On 25/02/14 19:28, Andres Freund wrote:
> I think all that's needed is to cut the first paragraphs that generally
> explain what huge pages are in some detail from the text and make sure
> the later paragraphs don't refer to the earlier ones.

Attached you will find a new version of the patch.

Best regards,

 Christian Kruse               http://www.2ndQuadrant.com/
 PostgreSQL Development, 24x7 Support, Training & Services

diff --git a/doc/src/sgml/config.sgml b/doc/src/sgml/config.sgml
index 4dc1277..0006090 100644
--- a/doc/src/sgml/config.sgml
+++ b/doc/src/sgml/config.sgml
@@ -1128,10 +1128,7 @@ include 'filename'
         The use of huge TLB pages results in smaller page tables and
         less CPU time spent on memory management, increasing performance. For
         more details, see
-        <ulink url="https://wiki.debian.org/Hugepages";>the Debian wiki</ulink>.
-        Remember that you will need at least shared_buffers / huge page size +
-        1 huge TLB pages. So for example for a system with 6GB shared buffers
-        and a hugepage size of 2kb of you will need at least 3156 huge pages.
+        <xref linkend="linux-huge-tlb-pages">.
diff --git a/doc/src/sgml/runtime.sgml b/doc/src/sgml/runtime.sgml
index bbb808f..f172526 100644
--- a/doc/src/sgml/runtime.sgml
+++ b/doc/src/sgml/runtime.sgml
@@ -1307,6 +1307,55 @@ echo -1000 > /proc/self/oom_score_adj
+  <sect2 id="linux-huge-tlb-pages">
+   <title>Linux huge TLB pages</title>
+   <para>
+    To enable this feature in <productname>PostgreSQL</productname> you need a
+    kernel with <varname>CONFIG_HUGETLBFS=y</varname> and
+    <varname>CONFIG_HUGETLB_PAGE=y</varname>. You also have to tune the system
+    setting <varname>vm.nr_hugepages</varname>. To calculate the number of
+    necessary huge pages start <productname>PostgreSQL</productname> without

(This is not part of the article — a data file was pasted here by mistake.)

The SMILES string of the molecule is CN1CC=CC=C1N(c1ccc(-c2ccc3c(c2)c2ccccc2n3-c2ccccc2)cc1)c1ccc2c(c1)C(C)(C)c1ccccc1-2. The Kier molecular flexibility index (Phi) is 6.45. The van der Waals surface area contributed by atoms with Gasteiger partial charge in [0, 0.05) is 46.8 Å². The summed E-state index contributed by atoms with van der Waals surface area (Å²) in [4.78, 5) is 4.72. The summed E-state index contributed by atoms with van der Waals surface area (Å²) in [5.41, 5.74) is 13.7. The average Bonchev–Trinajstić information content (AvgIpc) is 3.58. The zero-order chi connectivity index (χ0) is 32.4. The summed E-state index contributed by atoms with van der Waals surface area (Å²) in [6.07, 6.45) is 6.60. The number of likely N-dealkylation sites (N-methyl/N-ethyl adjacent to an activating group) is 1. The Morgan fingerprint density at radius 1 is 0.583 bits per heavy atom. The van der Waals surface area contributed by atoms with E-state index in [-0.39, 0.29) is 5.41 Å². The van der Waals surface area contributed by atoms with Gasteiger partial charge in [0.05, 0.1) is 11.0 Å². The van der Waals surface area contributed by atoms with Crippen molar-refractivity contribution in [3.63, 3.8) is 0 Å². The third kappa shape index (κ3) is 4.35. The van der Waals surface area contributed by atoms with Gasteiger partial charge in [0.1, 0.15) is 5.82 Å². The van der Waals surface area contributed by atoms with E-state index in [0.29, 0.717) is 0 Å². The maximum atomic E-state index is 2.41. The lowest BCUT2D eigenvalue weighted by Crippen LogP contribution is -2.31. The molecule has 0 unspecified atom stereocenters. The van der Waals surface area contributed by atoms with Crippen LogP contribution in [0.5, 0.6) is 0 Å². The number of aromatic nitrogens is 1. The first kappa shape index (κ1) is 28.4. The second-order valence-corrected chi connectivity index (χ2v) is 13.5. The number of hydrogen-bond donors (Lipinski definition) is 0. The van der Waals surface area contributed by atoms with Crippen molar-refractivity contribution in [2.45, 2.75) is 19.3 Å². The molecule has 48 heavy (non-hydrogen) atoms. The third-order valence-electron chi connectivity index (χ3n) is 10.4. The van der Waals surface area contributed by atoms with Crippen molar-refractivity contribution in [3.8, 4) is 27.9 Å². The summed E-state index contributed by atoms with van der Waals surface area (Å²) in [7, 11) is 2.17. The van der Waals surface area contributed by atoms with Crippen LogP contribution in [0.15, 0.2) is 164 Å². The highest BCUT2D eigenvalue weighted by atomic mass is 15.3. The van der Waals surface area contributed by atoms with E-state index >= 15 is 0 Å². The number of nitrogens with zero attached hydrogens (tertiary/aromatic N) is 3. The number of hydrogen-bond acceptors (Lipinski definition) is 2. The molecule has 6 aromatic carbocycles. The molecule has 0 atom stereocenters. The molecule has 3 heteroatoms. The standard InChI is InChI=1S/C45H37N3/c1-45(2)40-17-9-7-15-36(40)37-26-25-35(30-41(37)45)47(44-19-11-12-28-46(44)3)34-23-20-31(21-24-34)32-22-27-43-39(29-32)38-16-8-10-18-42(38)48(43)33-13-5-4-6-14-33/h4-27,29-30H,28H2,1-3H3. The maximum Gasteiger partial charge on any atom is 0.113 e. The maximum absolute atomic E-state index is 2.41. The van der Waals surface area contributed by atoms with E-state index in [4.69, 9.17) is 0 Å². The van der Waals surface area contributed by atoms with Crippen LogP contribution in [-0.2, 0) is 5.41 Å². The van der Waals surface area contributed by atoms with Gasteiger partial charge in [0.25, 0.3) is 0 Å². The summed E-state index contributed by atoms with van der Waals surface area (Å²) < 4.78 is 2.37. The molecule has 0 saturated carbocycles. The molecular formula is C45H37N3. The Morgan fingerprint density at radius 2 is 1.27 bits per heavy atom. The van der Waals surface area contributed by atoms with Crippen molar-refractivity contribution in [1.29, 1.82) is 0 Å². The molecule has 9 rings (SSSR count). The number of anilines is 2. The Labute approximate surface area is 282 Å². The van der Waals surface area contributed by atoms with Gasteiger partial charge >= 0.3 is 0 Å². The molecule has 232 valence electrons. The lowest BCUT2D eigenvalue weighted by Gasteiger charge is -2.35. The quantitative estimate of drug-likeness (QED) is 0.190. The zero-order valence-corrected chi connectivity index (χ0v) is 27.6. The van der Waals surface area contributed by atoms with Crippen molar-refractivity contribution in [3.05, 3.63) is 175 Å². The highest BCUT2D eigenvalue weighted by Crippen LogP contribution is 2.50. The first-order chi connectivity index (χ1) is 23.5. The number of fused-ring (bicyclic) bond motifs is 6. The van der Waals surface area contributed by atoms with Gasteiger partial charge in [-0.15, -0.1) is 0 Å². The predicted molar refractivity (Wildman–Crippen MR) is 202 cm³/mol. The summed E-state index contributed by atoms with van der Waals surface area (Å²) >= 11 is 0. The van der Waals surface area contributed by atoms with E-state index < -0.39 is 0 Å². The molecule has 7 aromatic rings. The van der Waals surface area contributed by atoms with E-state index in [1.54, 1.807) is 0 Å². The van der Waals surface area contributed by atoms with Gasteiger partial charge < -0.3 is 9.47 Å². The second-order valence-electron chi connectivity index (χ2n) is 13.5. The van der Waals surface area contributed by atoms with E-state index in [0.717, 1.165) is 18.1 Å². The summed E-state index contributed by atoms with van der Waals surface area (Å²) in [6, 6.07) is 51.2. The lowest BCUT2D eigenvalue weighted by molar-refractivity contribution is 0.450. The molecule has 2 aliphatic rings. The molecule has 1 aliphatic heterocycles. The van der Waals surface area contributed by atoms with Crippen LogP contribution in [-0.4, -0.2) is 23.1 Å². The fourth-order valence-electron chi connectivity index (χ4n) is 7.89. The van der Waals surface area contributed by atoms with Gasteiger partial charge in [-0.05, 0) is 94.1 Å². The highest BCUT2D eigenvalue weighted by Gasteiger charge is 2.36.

+    huge pages enabled and check the <varname>VmPeak</varname> value from the
+    proc filesystem:
+$ <userinput>head -1 /path/to/data/directory/postmaster.pid</userinput>
+$ <userinput>grep ^VmPeak /proc/4170/status</userinput>
+VmPeak:  6490428 kB
+     <literal>6490428</literal> / <literal>2048</literal>
+     (<varname>PAGE_SIZE</varname> is <literal>2MB</literal> in this case) are
+     roughly <literal>3169.154</literal> huge pages, so you will need at
+     least <literal>3170</literal> huge pages:
+$ <userinput>sysctl -w vm.nr_hugepages=3170</userinput>
+    Sometimes the kernel is not able to allocate the desired number of huge
+    pages, so it might be necessary to repeat that command or to reboot. Don't
+    forget to add an entry to <filename>/etc/sysctl.conf</filename> to persist
+    this setting through reboots.
+   </para>
+   <para>
+    The default behavior for huge pages in
+    <productname>PostgreSQL</productname> is to use them when possible and
+    to fallback to normal pages when failing. To enforce the use of huge
+    pages, you can set
+    <link linkend="guc-huge-tlb-pages"><varname>huge_tlb_pages</varname></link>
+    to <literal>on</literal>. Note that in this case
+    <productname>PostgreSQL</productname> will fail to start if not enough huge
+    pages are available.
+   </para>
+   <para>
+    For a detailed description of the <productname>Linux</productname> huge
+    pages feature have a look
+    at <ulink url="https://www.kernel.org/doc/Documentation/vm/hugetlbpage.txt";>https://www.kernel.org/doc/Documentation/vm/hugetlbpage.txt</ulink>.
+   </para>
+  </sect2>

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